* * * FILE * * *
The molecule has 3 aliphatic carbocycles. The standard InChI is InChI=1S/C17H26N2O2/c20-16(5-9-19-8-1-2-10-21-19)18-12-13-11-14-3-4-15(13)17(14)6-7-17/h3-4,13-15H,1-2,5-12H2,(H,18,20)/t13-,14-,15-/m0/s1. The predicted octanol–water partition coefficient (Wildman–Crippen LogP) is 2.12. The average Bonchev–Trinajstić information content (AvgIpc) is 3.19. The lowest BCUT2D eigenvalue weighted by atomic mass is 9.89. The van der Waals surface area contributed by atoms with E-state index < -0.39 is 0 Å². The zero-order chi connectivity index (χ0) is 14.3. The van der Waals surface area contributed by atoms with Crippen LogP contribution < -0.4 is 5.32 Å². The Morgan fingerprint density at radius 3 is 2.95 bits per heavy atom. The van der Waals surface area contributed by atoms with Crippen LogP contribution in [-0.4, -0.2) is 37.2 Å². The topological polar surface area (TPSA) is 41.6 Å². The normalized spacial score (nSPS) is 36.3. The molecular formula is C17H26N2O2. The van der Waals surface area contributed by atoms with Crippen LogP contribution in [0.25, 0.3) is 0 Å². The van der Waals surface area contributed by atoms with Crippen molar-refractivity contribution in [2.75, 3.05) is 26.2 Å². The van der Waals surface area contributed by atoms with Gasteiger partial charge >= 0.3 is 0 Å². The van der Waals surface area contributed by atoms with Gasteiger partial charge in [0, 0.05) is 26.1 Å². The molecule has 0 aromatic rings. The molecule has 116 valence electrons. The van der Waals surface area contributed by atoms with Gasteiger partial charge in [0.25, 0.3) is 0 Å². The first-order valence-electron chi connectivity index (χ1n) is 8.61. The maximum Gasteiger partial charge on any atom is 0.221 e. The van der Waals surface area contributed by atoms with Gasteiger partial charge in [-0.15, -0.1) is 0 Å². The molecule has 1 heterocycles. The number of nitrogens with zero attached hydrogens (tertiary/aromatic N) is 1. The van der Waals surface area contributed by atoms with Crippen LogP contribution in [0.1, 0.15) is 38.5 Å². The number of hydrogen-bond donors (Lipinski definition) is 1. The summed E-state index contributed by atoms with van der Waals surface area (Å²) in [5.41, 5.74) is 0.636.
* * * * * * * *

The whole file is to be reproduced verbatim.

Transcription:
The molecule has 3 aliphatic carbocycles. The standard InChI is InChI=1S/C17H26N2O2/c20-16(5-9-19-8-1-2-10-21-19)18-12-13-11-14-3-4-15(13)17(14)6-7-17/h3-4,13-15H,1-2,5-12H2,(H,18,20)/t13-,14-,15-/m0/s1. The predicted octanol–water partition coefficient (Wildman–Crippen LogP) is 2.12. The average Bonchev–Trinajstić information content (AvgIpc) is 3.19. The lowest BCUT2D eigenvalue weighted by atomic mass is 9.89. The van der Waals surface area contributed by atoms with E-state index < -0.39 is 0 Å². The zero-order chi connectivity index (χ0) is 14.3. The van der Waals surface area contributed by atoms with Crippen LogP contribution < -0.4 is 5.32 Å². The Morgan fingerprint density at radius 3 is 2.95 bits per heavy atom. The van der Waals surface area contributed by atoms with Crippen LogP contribution in [-0.4, -0.2) is 37.2 Å². The topological polar surface area (TPSA) is 41.6 Å². The normalized spacial score (nSPS) is 36.3. The molecular formula is C17H26N2O2. The van der Waals surface area contributed by atoms with Crippen LogP contribution in [0.25, 0.3) is 0 Å². The van der Waals surface area contributed by atoms with Crippen molar-refractivity contribution in [2.75, 3.05) is 26.2 Å². The van der Waals surface area contributed by atoms with Gasteiger partial charge >= 0.3 is 0 Å². The van der Waals surface area contributed by atoms with Gasteiger partial charge in [0, 0.05) is 26.1 Å². The molecule has 0 aromatic rings. The molecule has 116 valence electrons. The van der Waals surface area contributed by atoms with Gasteiger partial charge in [0.25, 0.3) is 0 Å². The first-order valence-electron chi connectivity index (χ1n) is 8.61. The maximum Gasteiger partial charge on any atom is 0.221 e. The van der Waals surface area contributed by atoms with Gasteiger partial charge in [-0.15, -0.1) is 0 Å². The molecule has 1 heterocycles. The number of nitrogens with zero attached hydrogens (tertiary/aromatic N) is 1. The van der Waals surface area contributed by atoms with Crippen LogP contribution in [0.1, 0.15) is 38.5 Å². The number of hydrogen-bond donors (Lipinski definition) is 1. The summed E-state index contributed by atoms with van der Waals surface area (Å²) in [5.41, 5.74) is 0.636.